Behaviour of lignosulfonate-treated soil under cyclic loading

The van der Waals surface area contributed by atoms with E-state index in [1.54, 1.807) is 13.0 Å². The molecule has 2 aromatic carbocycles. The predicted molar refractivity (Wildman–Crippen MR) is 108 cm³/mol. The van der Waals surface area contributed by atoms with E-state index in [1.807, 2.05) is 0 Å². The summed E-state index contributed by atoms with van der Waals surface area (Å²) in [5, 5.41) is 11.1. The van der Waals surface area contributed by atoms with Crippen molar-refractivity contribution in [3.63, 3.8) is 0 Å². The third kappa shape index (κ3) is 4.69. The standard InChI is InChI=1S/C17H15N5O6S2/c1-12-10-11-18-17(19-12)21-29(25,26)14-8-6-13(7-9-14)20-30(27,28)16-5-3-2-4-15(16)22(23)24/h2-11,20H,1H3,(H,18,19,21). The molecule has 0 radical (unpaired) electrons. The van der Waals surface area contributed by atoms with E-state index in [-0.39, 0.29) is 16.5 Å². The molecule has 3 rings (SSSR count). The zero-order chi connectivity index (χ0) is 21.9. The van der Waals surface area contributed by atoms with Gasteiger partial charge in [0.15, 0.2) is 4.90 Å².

In this paper, the effectiveness of an environmentally-friendly stabilising agent for soil, lignosulfonate (LS), is examined through a series of cyclic triaxial tests. The deformation characteristics of the contents of LS-treated sandy silt when subjected to undrained cyclic triaxial loading are investigated at different confining pressures and cyclic stress levels. Test results indicate that under a given confining pressure and cyclic deviator stress, the rate of increase in axial strain is controlled by the addition of LS, which results in a smaller value of plastic axial strain (εa,p). For all the untreated and LS-treated specimens, the rate of increase in εa,p increases with the increasing cyclic stress ratio (CSR). A critical value of CSR exists for a given LS content (i.e. CSRCR), below which the specimens could remain stable irrespective of the number of load cycles. The longevity of treated specimens is improved significantly, especially for the specimens with LS equals 2% by weight. As the treated specimens are subjected to a high level of cyclic stress, the excess pore pressure shows a decreasing trend with the increasing number of cycles, but then increases again rapidly when the failure becomes imminent. Compared with the untreated soil, the resilient modulus increases significantly as a result of LS treatment, especially for LS equals 2%. When the LS is greater than 2%, there is no additional advantage, implying that 2% LS treatment is an optimum for this soil.